In coding theory, a parity-check matrix of a linear block code C is a matrix which describes the linear relations that the components of a codeword must satisfy. It can be used to decide whether a particular vector is a codeword and is also used in decoding algorithms.
Formally, a parity check matrix, H of a linear code C is a generator matrix of the dual code, C⊥. This means that a codeword c is in C if and only if the matrix-vector product Hc⊤ = 0 (some authors would write this in an equivalent form, cH⊤ = 0.)
The rows of a parity check matrix are the coefficients of the parity check equations. That is, they show how linear combinations of certain digits (components) of each codeword equal zero. For example, the parity check matrix
compactly represents the parity check equations,
that must be satisfied for the vector to be a codeword of C.
From the definition of the parity-check matrix it directly follows the minimum distance of the code is the minimum number d such that every d - 1 columns of a parity-check matrix H are linearly independent while there exist d columns of H that are linearly dependent.
Creating a parity check matrix
then the parity check matrix is given by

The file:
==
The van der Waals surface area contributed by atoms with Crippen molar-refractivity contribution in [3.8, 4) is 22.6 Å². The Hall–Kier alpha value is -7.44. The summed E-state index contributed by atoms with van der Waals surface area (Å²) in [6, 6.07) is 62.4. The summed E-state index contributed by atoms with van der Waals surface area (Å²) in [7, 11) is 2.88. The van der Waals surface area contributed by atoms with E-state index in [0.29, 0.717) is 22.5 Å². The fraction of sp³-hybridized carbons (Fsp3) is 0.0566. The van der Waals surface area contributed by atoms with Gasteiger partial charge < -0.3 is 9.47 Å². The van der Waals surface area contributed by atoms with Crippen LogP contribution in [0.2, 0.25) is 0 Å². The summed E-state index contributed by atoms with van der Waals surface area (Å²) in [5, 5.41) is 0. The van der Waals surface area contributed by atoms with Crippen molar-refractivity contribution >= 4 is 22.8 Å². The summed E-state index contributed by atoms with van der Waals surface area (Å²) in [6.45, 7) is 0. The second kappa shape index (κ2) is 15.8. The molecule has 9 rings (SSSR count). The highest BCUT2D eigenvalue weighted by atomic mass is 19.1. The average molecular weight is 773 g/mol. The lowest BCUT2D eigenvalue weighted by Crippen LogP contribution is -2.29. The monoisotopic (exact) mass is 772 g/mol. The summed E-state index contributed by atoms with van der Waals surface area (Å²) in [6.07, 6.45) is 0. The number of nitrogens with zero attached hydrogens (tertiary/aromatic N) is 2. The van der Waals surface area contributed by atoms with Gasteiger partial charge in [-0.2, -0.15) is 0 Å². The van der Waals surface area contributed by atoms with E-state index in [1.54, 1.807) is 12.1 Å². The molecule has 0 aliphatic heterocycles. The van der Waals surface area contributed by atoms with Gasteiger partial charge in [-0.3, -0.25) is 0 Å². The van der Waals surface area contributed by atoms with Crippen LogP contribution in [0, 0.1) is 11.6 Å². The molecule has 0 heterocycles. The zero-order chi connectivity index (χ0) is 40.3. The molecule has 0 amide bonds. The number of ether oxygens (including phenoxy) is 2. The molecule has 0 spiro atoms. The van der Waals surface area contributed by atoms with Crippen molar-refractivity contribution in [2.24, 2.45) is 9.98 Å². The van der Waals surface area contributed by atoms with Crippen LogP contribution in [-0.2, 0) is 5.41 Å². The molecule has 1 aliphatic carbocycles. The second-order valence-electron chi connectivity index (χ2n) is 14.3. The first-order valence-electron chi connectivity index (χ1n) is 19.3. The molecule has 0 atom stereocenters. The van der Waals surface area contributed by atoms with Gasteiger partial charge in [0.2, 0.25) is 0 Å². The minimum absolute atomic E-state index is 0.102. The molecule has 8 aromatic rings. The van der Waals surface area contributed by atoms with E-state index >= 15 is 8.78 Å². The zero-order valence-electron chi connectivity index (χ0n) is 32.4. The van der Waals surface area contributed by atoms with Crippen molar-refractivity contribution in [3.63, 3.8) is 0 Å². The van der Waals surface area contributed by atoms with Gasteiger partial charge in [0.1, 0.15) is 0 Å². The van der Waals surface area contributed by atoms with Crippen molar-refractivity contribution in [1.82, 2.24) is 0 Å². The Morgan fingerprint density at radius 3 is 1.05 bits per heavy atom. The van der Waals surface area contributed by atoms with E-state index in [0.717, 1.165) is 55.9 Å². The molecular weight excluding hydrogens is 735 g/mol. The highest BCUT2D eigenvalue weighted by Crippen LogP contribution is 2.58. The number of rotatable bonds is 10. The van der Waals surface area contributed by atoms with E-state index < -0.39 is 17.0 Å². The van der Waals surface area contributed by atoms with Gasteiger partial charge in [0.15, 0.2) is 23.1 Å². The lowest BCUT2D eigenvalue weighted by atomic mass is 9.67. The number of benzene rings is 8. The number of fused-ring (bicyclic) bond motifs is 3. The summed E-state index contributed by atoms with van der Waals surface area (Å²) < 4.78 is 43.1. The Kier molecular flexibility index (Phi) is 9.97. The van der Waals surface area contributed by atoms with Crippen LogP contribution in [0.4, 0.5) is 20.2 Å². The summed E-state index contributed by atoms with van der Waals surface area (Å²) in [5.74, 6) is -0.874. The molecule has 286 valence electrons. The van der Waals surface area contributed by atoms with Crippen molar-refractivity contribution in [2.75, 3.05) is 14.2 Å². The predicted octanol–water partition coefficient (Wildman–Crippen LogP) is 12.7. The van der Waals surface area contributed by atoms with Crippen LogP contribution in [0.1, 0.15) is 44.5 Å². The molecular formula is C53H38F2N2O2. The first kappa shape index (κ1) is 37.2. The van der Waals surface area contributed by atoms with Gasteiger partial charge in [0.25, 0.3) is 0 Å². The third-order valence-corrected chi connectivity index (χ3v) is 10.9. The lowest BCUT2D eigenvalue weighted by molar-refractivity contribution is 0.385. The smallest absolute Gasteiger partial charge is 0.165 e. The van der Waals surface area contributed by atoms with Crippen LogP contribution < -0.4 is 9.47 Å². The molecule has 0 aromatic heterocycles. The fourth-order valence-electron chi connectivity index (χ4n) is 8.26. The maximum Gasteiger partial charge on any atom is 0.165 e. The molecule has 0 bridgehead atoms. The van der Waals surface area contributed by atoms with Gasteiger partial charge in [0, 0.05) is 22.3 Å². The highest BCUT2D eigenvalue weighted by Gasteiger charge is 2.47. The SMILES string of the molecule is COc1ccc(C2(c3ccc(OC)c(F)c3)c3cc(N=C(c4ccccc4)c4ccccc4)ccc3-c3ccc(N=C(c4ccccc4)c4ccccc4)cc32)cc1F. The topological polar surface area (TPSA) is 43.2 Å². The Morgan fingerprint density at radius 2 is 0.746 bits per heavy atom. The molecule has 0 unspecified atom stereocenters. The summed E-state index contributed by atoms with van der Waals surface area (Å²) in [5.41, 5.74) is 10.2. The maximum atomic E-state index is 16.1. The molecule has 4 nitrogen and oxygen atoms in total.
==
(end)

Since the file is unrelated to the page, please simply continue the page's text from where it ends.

Negation is performed in the finite field Fq. Note that if the characteristic of the underlying field is 2 (i.e., 1 + 1 = 0 in that field), as in binary codes, then -P = P, so the negation is unnecessary.
For example, if a binary code has the generator matrix
then its parity check matrix is
For any (row) vector x of the ambient vector space, s = Hx⊤ is called the syndrome of x. The vector x is a codeword if and only if s = 0. The calculation of syndromes is the basis for the syndrome decoding algorithm.
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- Pless, Vera (1998), Introduction to the Theory of Error-Correcting Codes (3rd ed.), Wiley Interscience, ISBN 0-471-19047-0
- Roman, Steven (1992), Coding and Information Theory, GTM, 134, Springer-Verlag, ISBN 0-387-97812-7
- J.H. van Lint (1992). Introduction to Coding Theory. GTM. 86 (2nd ed.). Springer-Verlag. p. 34. ISBN 3-540-54894-7.